Employee resignations that result from sexual harassment of coworkers may be considered constructive discharges. In evaluating whether an employee has resigned voluntarily or was constructively discharged, close examination of firm complaint policies and procedures is a crucial variable. A victim of sexual harassment may forfeit the right to pursue legal remedies if he or she fails to use an effective internal complaint procedure.

Firms should recognize that sexual harassment violates an employee's rights. A false accusation also may have serious repercussions for the accused and for the firm, if not properly handled. The sample policy in the sidebar on pages 46-47, based on a study of policies now in use in various industries, provides safeguards for both the employee and the accused. Firms may want to implement a program based on this sample policy after first reviewing it with their own legal counsels.


The best way to limit a firm's liability and prevent lost productivity and increased turnover is to prevent the harassment from occurring. An effective, proactive, well publicized policy against sexual harassment is key. If a firm has effective procedures, it typically won't be held liable for harassment of which it is unaware.

A policy should contain several. features to eliminate harassment and address complaints, including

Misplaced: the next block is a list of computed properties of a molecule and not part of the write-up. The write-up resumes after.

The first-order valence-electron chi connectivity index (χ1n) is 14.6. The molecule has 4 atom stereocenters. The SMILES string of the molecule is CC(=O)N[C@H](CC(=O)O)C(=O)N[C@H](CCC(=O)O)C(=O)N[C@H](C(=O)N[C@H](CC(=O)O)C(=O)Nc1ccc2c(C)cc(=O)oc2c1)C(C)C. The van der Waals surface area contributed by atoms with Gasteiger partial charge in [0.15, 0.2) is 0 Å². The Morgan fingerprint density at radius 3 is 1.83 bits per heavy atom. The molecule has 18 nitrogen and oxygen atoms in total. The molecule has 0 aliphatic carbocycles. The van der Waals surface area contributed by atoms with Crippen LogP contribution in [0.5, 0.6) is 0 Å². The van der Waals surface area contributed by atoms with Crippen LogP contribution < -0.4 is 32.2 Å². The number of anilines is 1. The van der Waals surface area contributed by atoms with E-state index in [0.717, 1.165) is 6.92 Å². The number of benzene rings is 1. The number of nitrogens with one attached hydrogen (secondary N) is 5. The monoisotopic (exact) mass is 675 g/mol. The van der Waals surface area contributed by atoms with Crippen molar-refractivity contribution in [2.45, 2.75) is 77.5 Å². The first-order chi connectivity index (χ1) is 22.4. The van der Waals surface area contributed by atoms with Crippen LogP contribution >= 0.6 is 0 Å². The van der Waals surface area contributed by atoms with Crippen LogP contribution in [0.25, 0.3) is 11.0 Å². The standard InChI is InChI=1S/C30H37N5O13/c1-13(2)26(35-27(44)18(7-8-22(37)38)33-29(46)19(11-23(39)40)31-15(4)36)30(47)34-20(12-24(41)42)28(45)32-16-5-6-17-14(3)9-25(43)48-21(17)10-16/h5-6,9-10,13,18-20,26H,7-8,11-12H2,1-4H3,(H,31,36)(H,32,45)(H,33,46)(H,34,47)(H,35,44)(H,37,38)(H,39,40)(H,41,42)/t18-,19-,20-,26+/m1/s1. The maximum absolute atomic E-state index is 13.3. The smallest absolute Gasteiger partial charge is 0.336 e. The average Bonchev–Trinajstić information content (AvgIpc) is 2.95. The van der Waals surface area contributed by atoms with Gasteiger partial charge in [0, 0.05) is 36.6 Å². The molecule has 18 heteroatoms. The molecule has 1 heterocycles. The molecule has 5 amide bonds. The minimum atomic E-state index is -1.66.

* A definition of sexual harassment.

* A clear message to all firm members that sexual harassment in any form will not be tolerated.

* A choice of channels for filing a complaint to enable a victim to bypass those involved in the harassment.

* Assurances there will be no reprisals for filing a complaint.

* Specific remedies for the victim and disciplines for anyone who engages in harassment.

Firms should offer comprehensive training on the workings of the policy and the legal implications of sexual harassment for the firm when the policy is introduced and to new firm members.

If a complaint is filed, firms must follow their stated policies. The victim should be encouraged to pursue established remedies. The firm should hold an unbiased investigation in which the accused is informed of the complaint and told that he or she could be subject to the disciplines described in the policy. The firm must show respect for the rights of the accused as well as for the concerns of the complainant during its investigation. One of the most damaging pieces of evidence against the employer in a sexual harassment lawsuit is a complaint filed by an employee that was not followed by a comprehensive investigation.